Photo by: Element 5 Digital for Unsplash
With the General Election less than a week away, it’s important to investigate how the election might affect a tax policy moving forward. Specifically, the election of Former Vice President Biden would put a new party and new tax plan into the White House entirely, and will likely result in the repeal of some policies put into place by President Trump’s Tax Cuts and Jobs Act. Read on for Hito, LLC’s breakdown of Biden’s tax plan.
Some Highlights of Biden’s Tax Plan:
- Biden plans on increasing income tax rate for individuals making more than $400,000 per year. These individuals would also be subject to an increased social security tax, meaning that their first $137,700 of income would be taxed as usual, the next $138,000-$399,000 would not be taxed, and then anything $400,000 and up in income would be taxed.
- Currently, the tax rate for long-term capital gains is topped at 23.8 percent. Trump has expressed interest in lowering this further to 15 percent, arguing that this would encourage investors and create more jobs. Biden, by contrast, plans to raise capital gains tax for those with a taxable income greater than 1 million.
- Biden plans to raise the corporate tax rate from the current 21% to 28%.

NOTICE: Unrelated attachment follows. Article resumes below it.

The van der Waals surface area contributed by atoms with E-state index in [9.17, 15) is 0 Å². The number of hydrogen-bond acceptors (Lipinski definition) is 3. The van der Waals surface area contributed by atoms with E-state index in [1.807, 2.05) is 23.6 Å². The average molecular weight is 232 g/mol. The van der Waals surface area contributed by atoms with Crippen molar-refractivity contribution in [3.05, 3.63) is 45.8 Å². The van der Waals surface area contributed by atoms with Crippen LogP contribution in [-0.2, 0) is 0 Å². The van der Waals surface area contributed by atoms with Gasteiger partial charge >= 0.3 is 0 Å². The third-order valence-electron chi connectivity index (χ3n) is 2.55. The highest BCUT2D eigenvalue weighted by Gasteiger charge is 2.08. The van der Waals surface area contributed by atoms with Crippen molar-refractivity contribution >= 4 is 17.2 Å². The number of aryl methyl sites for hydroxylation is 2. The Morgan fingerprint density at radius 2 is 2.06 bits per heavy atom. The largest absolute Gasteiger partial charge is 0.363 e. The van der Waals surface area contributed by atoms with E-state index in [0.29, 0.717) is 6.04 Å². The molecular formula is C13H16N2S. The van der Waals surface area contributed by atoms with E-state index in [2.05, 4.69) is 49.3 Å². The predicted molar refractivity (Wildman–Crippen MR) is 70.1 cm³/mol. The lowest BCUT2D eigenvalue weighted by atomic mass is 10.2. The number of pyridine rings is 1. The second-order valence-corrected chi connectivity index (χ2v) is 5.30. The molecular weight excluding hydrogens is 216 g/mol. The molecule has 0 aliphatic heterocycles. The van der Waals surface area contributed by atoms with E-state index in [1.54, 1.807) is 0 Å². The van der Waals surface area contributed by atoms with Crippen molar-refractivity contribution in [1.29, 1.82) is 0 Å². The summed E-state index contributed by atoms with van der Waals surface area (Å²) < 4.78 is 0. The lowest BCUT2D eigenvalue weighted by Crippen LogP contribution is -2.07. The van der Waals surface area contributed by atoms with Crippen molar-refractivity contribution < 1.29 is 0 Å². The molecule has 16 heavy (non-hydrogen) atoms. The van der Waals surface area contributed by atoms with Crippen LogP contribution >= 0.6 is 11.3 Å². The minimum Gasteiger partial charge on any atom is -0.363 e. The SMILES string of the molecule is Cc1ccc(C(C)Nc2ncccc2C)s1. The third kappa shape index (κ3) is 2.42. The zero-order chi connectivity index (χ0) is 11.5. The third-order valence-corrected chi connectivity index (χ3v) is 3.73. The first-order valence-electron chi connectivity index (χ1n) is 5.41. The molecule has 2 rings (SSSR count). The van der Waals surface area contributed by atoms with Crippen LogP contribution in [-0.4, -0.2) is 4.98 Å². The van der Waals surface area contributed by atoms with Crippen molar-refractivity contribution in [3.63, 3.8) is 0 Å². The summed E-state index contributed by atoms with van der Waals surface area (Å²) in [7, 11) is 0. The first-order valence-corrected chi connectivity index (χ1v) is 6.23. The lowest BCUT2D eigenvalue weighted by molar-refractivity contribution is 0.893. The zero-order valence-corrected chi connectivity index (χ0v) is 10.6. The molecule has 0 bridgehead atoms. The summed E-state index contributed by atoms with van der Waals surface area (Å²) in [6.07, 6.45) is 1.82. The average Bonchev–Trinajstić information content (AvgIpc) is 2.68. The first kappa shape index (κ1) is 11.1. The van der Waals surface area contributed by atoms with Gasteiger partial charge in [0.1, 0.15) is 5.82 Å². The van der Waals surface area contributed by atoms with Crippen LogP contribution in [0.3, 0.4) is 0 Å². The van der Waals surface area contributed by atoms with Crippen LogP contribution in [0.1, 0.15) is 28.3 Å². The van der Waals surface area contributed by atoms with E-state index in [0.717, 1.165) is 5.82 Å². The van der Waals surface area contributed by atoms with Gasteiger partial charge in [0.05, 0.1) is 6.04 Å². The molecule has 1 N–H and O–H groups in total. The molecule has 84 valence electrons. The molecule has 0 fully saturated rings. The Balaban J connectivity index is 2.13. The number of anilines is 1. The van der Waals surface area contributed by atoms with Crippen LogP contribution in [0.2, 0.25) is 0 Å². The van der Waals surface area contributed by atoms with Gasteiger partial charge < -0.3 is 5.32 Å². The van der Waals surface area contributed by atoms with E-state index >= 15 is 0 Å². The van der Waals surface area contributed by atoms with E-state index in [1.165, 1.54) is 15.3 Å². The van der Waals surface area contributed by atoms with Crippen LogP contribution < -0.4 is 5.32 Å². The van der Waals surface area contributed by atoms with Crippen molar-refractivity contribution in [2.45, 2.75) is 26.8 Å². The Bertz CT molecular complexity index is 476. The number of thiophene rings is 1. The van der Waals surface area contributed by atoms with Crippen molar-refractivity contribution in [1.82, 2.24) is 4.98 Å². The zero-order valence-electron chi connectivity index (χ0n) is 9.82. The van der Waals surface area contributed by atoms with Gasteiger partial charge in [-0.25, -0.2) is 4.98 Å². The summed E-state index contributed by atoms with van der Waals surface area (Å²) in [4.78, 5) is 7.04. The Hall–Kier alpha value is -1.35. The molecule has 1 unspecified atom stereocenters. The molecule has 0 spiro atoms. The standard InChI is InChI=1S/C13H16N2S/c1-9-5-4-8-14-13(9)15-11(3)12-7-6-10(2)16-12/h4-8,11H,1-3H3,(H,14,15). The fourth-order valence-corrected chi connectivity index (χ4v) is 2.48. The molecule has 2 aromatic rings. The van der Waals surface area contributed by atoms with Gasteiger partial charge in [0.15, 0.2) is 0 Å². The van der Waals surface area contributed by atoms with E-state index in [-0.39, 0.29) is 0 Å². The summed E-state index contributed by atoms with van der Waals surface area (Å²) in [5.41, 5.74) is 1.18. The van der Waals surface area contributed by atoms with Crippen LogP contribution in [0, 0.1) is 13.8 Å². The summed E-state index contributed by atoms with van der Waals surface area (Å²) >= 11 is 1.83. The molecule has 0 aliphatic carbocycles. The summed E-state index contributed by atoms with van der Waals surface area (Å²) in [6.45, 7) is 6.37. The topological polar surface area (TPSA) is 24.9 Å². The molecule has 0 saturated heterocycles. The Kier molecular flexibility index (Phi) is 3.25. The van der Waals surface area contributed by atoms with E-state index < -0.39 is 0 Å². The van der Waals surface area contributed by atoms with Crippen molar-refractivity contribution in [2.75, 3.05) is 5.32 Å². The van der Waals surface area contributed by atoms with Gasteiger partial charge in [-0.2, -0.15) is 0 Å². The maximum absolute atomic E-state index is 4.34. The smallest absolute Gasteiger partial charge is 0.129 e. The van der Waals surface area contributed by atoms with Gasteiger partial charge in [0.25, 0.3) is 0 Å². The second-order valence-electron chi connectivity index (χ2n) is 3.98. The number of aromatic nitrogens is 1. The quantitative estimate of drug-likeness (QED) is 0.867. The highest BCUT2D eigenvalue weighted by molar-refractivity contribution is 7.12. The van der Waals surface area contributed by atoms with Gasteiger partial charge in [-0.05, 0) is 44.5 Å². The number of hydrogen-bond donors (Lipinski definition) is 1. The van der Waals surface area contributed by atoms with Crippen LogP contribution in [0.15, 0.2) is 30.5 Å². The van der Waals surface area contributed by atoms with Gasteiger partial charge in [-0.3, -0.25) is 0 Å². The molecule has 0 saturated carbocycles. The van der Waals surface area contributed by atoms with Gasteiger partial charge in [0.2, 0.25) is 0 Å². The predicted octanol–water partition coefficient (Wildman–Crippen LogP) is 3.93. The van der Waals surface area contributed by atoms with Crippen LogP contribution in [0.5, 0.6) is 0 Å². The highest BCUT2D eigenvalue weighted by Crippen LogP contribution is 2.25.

- The extra money raised from these tax increases for the wealthy and big businesses would go towards helping lower income individuals and small businesses to recover from the Coronavirus pandemic.
Effect on Businesses
Like his tax plan for individuals, Biden’s tax plan for businesses also revolves around the idea of high net worth individuals “paying their fair share.” Many businesses, particularly small businesses, have voiced concerns about Biden’s tax policy, fearing that an increased tax rate for small to midsize businesses would weaken the economy further as many businesses would struggle to pay more than they already are. Trump has also voiced concerns about this issue, worrying that an increased tax on corporations would drive businesses out of America and decrease the number of jobs.
Biden addressed this issue at one of the primary debates, stating, “No, taxes on small businesses will not go up.” He does, however, plan to increase taxes on big business, by adding a corporate minimum tax based on a corporation’s book income. Corporations with a book income of 100 million dollars or more would have to pay a minimum corporate tax. These corporations would be required to pay the majority of their regular corporate tax or pay a 15 percent minimum tax.
When it comes to actively helping small businesses, Biden proposes a reform of the PPP loan that would ensure that all businesses in need with 50 employees or fewer would be able to get aid. This would be helpful for businesses who weren’t able to benefit from the initial PPP loan program set in motion by the Trump administration, as the funds for the loan ran out quickly and the number of businesses in need far outweighed the resources made available. Biden’s plan definitely relies on an increase of government funding and resources for small businesses.